Running out of space to bury New York City’s dead

Full house: There are more than 200,000 people buried in Mt. Zion cemetery, a Jewish cemetery in Queens.

It’s hard enough to land prime real estate in New York City during life, but soon it will be even harder to find it for the afterlife.

New Yorkers are facing a shortage of space for them to rest in peace. Large cemeteries like the historic Green-Wood cemetery in Brooklyn could be out of room for new graves in as little as ten years, officials told Metro.

“If you purchased a lot in 1840, you have a right to bury people there and fill the lot,” said Jeff Richman, the historian for Green-Wood Cemetery, which was established in 1838. “There are now 560,000 buried here over 478 acres, so it fills up. We are very much in a situation of a very limited time horizon that we can offer people in-ground burial.”

Richman predicts the coming years will see more people forced to look outside New York City proper for their final resting place.

“You have the entire New Jersey market for burials, so I think that tends to more of an economically competitive model,” he said. “But I would question going across the river, where here you are getting a historic landscape.”

Officials at Cypress Hills Cemetery in Brooklyn had to get creative in order to extend capacity for another 20 years. Officials are utilizing every last foot of space they can find.

“The cemetery is using the remaining 10 or 8 feet between plots and the roadways and paths to create grave sites that are perpendicular to the road,” office manager Frank Lolly told Metro. 

“It’s a unique demographic we have in New York because [burials] are restricted to Long Island, Brooklyn and Queens,” Anthony Desmond of Canarsie Cemetery said. “The space is definitely more limited than other areas of the country.”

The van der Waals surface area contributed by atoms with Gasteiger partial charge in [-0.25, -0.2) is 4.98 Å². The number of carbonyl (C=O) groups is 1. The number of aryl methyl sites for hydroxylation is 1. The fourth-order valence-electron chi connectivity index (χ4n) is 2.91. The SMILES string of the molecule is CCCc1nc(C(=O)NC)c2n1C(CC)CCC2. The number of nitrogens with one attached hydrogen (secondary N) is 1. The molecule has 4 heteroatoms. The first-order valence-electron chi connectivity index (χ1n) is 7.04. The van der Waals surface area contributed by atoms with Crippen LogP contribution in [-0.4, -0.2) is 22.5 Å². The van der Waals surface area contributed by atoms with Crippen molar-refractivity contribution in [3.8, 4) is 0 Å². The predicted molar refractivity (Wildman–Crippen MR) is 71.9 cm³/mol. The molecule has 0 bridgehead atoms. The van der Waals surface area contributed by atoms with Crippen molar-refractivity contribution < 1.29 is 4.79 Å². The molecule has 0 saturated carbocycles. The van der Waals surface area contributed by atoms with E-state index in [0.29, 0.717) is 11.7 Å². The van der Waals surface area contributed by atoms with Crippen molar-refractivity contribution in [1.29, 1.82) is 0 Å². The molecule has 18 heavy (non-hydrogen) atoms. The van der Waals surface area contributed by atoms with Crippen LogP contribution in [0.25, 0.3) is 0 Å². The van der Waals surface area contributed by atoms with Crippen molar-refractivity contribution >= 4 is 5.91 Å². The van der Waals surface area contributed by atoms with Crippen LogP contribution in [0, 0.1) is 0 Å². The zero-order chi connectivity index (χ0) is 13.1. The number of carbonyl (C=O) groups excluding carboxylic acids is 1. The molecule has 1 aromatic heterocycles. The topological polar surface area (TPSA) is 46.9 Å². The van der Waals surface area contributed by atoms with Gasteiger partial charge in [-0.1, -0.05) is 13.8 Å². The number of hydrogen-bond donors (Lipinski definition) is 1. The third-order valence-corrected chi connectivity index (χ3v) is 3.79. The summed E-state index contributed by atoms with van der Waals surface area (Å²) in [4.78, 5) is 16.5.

Pushing cremation at some graveyards

Most New York City cemeteries are being forced to focus on above-ground burial options like mausoleums, where caskets can be stacked.

Canarsie Cemetery has plans to build an entire “town” of mausoleums that will hold 10,000 new remains on some undeveloped space there.

“It was a desperation move for us … because we don’t have any other options,” Desmond said.

Cemetery officials also say cremation may soon be the most viable option for those who want their remains to stay in New York.

“We introduce the idea,” Lolly said. “We can’t buy or make land. We have to work within parameters of what we are given.”

Only one active cemetery left in Manhattan

Established in 1842, Trinity Cemetery & Mausoleum on Riverside Drive is the only cemetery still selling space for remains on the crowded island of Manhattan.

While there are no in-ground plots available, its crypts have space for caskets and there are niches for cremated remains.

It is the final resting place of some of history’s notable characters.

Famed naturalist John James Audobon is buried there, as is Charles Dickens’ son, Tennyson Dickens.
Ralph Ellison, author of “Invisible Man,” is buried there, as is actor Jerry Orbach. John Jacob Astor IV, who died on the Titanic, was also laid to rest there.

A grave matter worldwide

What are other cities doing to combat land shortage for new graves?

A law in New York lets cemeteries reclaim empty plots that are owned by families who have not made contact in 75 years. Cemeteries can also buy back purchased, but unused, plots from heirs.